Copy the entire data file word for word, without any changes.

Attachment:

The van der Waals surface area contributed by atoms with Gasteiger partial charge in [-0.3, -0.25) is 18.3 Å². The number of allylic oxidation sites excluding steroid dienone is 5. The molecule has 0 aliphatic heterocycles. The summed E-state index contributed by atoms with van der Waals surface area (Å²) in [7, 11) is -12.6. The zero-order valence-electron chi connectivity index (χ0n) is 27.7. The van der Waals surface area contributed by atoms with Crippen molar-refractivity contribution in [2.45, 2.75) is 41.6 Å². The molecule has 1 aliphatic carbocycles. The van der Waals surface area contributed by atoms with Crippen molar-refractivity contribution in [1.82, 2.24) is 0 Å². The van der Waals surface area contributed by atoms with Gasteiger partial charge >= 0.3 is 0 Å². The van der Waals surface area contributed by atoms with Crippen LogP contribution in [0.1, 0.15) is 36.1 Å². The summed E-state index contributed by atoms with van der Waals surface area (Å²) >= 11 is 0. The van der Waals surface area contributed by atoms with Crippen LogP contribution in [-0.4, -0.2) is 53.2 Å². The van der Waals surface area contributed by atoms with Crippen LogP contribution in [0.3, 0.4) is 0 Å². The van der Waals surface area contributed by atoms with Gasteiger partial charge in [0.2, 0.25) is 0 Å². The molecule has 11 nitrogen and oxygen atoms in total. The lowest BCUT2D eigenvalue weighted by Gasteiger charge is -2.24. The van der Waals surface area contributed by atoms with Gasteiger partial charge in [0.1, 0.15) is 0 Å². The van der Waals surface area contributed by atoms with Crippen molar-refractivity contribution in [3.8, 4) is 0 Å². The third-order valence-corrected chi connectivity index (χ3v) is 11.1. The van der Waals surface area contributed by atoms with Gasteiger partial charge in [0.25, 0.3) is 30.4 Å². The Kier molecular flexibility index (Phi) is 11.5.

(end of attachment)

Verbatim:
The van der Waals surface area contributed by atoms with Gasteiger partial charge in [-0.3, -0.25) is 18.3 Å². The number of allylic oxidation sites excluding steroid dienone is 5. The molecule has 0 aliphatic heterocycles. The summed E-state index contributed by atoms with van der Waals surface area (Å²) in [7, 11) is -12.6. The zero-order valence-electron chi connectivity index (χ0n) is 27.7. The van der Waals surface area contributed by atoms with Crippen molar-refractivity contribution in [2.45, 2.75) is 41.6 Å². The molecule has 1 aliphatic carbocycles. The van der Waals surface area contributed by atoms with Crippen molar-refractivity contribution in [1.82, 2.24) is 0 Å². The van der Waals surface area contributed by atoms with Gasteiger partial charge >= 0.3 is 0 Å². The van der Waals surface area contributed by atoms with Crippen LogP contribution in [0.1, 0.15) is 36.1 Å². The summed E-state index contributed by atoms with van der Waals surface area (Å²) >= 11 is 0. The van der Waals surface area contributed by atoms with Crippen LogP contribution in [-0.4, -0.2) is 53.2 Å². The van der Waals surface area contributed by atoms with Crippen LogP contribution in [0.3, 0.4) is 0 Å². The van der Waals surface area contributed by atoms with Gasteiger partial charge in [0.2, 0.25) is 0 Å². The molecule has 11 nitrogen and oxygen atoms in total. The lowest BCUT2D eigenvalue weighted by Gasteiger charge is -2.24. The van der Waals surface area contributed by atoms with Gasteiger partial charge in [0.1, 0.15) is 0 Å². The van der Waals surface area contributed by atoms with Crippen molar-refractivity contribution in [3.8, 4) is 0 Å². The third-order valence-corrected chi connectivity index (χ3v) is 11.1. The van der Waals surface area contributed by atoms with Gasteiger partial charge in [0.25, 0.3) is 30.4 Å². The Kier molecular flexibility index (Phi) is 11.5.